2021/01/14 | People | Biomechanics

Habilitation Francesco Clavica

PD Dr. Francesco Clavica, Group Head of the ARTORG Urogenital Engineering group, successfully gave the presentation for his habilitation to the Medical faculty council of the University of Bern on 16 December 2020. Under the title „Innovative engineering approaches to diagnose and treat diseases of the urinary tract“, he presented his research foci in a short video format.

Francesco Clavica holds a master's degree in biomedical engineering from Politecnico di Milano (Italy) and a PhD degree in Biofluid Mechanics from Brunel University London (UK). Before joining ARTORG, he has worked at Cleveland Clinic in Ohio (USA) and at the Department of Urology of Erasmus Medical Center in Rotterdam (The Netherlands). Besides his role as ARTORG Center group head, he is a Guest scientist at Center for Artificial Muscle of the Ecole Polytechnique Fédérale de Lausanne (EPFL). For his research, Francesco Clavica applies experimental fluid dynamics, microfluidics and electrophysiology to address clinical challenges of the urinary tract and of the cardiovascular system.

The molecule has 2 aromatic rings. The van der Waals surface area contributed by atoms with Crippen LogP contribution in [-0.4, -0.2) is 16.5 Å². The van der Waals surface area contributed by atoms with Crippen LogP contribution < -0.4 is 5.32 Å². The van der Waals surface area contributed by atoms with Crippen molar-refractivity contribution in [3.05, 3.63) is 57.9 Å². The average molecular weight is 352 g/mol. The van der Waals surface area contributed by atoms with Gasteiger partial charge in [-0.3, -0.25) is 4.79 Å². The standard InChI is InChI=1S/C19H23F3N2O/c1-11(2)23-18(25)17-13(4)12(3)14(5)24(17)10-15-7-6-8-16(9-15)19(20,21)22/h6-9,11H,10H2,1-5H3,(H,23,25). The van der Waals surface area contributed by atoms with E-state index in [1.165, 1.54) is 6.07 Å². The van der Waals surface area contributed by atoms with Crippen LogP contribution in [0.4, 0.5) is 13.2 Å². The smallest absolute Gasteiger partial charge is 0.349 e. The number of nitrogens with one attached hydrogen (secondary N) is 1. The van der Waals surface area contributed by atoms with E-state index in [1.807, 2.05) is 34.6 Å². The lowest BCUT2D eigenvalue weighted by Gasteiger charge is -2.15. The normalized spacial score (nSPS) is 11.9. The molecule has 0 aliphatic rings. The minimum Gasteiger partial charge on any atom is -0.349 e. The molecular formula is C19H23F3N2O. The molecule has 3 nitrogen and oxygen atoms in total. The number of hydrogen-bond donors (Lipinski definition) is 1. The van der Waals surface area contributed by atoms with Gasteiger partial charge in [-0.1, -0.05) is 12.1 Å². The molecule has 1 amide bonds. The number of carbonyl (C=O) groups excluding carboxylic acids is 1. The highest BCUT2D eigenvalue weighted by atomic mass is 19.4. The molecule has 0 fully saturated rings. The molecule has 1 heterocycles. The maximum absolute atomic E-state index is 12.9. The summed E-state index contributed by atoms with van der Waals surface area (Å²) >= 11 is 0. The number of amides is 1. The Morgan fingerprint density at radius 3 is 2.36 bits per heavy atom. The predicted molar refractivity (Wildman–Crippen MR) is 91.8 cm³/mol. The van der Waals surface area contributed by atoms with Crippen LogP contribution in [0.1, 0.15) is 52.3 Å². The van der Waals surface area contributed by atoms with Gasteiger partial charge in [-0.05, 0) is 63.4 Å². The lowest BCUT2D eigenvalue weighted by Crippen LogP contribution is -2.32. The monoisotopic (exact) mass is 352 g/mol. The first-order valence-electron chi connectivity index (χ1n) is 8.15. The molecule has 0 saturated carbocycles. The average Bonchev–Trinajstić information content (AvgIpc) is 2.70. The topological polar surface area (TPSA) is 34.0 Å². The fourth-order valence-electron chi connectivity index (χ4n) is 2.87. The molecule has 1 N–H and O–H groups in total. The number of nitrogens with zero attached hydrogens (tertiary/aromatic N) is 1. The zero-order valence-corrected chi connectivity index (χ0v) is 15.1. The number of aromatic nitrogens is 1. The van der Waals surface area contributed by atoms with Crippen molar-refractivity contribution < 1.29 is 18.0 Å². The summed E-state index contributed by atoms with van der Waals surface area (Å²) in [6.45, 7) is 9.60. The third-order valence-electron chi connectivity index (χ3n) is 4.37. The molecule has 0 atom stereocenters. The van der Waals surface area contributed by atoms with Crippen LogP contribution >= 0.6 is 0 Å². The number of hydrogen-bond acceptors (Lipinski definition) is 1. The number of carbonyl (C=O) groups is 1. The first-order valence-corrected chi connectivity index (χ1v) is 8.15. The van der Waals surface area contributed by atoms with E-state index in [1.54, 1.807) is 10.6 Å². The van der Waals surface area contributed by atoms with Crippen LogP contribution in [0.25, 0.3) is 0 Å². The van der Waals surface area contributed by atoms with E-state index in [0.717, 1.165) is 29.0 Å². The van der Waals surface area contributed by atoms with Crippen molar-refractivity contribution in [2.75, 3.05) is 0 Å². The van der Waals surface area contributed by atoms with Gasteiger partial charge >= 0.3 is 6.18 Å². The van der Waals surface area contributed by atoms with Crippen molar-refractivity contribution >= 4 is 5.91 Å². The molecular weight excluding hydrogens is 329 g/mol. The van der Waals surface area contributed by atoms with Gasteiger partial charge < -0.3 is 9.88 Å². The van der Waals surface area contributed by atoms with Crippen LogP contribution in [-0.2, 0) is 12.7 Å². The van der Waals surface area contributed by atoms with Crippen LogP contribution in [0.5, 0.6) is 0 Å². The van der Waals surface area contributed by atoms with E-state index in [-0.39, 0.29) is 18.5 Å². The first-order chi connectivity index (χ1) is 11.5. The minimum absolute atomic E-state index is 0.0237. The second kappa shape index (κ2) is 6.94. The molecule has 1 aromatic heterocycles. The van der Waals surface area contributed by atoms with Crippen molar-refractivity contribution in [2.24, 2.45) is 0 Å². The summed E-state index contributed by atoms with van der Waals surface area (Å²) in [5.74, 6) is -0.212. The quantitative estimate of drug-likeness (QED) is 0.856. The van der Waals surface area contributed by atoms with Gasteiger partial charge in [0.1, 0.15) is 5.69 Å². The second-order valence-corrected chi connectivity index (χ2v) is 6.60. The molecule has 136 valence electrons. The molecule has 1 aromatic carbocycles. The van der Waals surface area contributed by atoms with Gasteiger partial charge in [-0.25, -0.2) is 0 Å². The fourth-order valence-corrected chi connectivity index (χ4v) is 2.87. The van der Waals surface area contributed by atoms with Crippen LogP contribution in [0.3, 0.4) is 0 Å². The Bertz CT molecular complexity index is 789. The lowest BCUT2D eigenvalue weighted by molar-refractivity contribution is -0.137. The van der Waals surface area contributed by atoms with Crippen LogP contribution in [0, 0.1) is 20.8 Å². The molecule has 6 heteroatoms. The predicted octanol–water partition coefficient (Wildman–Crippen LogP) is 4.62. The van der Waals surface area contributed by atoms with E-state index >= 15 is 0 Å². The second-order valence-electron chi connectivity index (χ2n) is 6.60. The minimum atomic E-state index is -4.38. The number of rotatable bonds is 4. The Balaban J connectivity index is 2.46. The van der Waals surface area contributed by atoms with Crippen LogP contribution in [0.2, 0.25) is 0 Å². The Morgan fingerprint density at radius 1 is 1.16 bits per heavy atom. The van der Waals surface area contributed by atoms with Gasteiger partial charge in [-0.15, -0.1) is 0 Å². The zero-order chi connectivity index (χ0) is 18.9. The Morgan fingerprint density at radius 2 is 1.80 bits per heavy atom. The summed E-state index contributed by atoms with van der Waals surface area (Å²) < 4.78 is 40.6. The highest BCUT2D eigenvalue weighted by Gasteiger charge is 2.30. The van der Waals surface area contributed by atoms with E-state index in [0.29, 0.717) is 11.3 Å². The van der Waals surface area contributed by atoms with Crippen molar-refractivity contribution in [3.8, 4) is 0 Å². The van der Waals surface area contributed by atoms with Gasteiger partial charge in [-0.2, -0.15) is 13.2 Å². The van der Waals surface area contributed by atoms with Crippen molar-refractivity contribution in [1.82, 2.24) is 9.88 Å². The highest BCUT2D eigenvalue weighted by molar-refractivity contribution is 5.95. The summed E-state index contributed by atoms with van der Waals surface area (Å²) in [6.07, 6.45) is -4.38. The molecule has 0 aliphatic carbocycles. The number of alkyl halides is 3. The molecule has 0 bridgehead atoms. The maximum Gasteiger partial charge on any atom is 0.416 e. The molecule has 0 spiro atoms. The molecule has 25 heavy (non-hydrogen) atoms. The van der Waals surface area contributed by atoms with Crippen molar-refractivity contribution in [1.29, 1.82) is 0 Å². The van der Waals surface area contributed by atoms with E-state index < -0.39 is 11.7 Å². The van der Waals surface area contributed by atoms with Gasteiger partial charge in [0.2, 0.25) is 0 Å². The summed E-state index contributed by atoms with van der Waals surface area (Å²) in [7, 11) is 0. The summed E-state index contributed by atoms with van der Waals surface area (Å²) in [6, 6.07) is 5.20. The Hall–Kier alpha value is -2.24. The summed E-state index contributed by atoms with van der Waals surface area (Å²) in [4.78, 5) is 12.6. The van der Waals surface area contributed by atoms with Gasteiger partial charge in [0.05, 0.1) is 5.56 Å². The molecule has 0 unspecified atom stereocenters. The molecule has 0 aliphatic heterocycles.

Urogenital Engineering group (photo: Adrian Moser © University of Bern)

As group head of Urogenital Engineering, Francesco Clavica translates his research into engineering solutions for common urological disorders. The group works closely with the Department of Urology of the Inselspital, Bern University Hospital (Prof. Fiona Burkhard) and the ARTORG Cardiovascular Engineering group (Prof. Dominik Obrist). One of the main research foci of the Urogenital Engineering group is on improving ureteral stents, used to treat stones of the upper urinary tract. Moreover, with his startup URODEA, Francesco Clavica and his team are developing the world’s first non-invasive solution for patients suffering from urinary retention. URODEA product is a handheld and external medical device, which aids bladder emptying by generating a urine flow while avoiding the contact with urine. The device  eliminates the risk of urinary infections  which are common side effects of catheter treatment.